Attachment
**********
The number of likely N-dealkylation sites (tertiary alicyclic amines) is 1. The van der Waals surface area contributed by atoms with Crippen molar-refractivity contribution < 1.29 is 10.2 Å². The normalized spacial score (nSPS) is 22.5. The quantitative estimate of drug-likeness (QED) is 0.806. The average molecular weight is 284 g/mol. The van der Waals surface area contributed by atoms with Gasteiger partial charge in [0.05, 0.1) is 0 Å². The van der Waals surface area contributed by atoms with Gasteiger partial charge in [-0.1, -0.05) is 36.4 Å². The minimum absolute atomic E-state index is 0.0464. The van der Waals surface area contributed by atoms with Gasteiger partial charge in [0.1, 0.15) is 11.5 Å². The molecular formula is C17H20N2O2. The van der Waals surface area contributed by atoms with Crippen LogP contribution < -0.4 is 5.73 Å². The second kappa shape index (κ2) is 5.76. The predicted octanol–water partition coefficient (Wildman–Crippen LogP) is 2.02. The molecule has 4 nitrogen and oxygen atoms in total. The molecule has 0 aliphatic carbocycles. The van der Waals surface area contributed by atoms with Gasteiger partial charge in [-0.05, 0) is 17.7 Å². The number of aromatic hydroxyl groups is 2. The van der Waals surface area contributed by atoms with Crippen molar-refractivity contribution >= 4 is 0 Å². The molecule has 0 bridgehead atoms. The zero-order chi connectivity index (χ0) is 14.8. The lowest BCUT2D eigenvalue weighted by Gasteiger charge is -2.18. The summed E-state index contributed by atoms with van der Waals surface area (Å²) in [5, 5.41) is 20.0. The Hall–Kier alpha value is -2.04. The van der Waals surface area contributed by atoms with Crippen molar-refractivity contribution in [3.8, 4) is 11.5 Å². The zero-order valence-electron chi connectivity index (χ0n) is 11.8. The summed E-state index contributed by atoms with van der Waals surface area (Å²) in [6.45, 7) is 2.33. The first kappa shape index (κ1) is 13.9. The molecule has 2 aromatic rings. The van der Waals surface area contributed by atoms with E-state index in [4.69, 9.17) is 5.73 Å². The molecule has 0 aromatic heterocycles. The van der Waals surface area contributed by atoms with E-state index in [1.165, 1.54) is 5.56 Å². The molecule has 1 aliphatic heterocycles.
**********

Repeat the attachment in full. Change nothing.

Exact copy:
The number of likely N-dealkylation sites (tertiary alicyclic amines) is 1. The van der Waals surface area contributed by atoms with Crippen molar-refractivity contribution < 1.29 is 10.2 Å². The normalized spacial score (nSPS) is 22.5. The quantitative estimate of drug-likeness (QED) is 0.806. The average molecular weight is 284 g/mol. The van der Waals surface area contributed by atoms with Gasteiger partial charge in [0.05, 0.1) is 0 Å². The van der Waals surface area contributed by atoms with Gasteiger partial charge in [-0.1, -0.05) is 36.4 Å². The minimum absolute atomic E-state index is 0.0464. The van der Waals surface area contributed by atoms with Gasteiger partial charge in [0.1, 0.15) is 11.5 Å². The molecular formula is C17H20N2O2. The van der Waals surface area contributed by atoms with Crippen LogP contribution < -0.4 is 5.73 Å². The second kappa shape index (κ2) is 5.76. The predicted octanol–water partition coefficient (Wildman–Crippen LogP) is 2.02. The molecule has 4 nitrogen and oxygen atoms in total. The molecule has 0 aliphatic carbocycles. The van der Waals surface area contributed by atoms with Gasteiger partial charge in [-0.05, 0) is 17.7 Å². The number of aromatic hydroxyl groups is 2. The van der Waals surface area contributed by atoms with Crippen molar-refractivity contribution >= 4 is 0 Å². The molecule has 0 bridgehead atoms. The zero-order chi connectivity index (χ0) is 14.8. The lowest BCUT2D eigenvalue weighted by Gasteiger charge is -2.18. The summed E-state index contributed by atoms with van der Waals surface area (Å²) in [5, 5.41) is 20.0. The Hall–Kier alpha value is -2.04. The van der Waals surface area contributed by atoms with Crippen molar-refractivity contribution in [3.8, 4) is 11.5 Å². The zero-order valence-electron chi connectivity index (χ0n) is 11.8. The summed E-state index contributed by atoms with van der Waals surface area (Å²) in [6.45, 7) is 2.33. The first kappa shape index (κ1) is 13.9. The molecule has 2 aromatic rings. The van der Waals surface area contributed by atoms with E-state index in [4.69, 9.17) is 5.73 Å². The molecule has 0 aromatic heterocycles. The van der Waals surface area contributed by atoms with E-state index in [1.165, 1.54) is 5.56 Å². The molecule has 1 aliphatic heterocycles.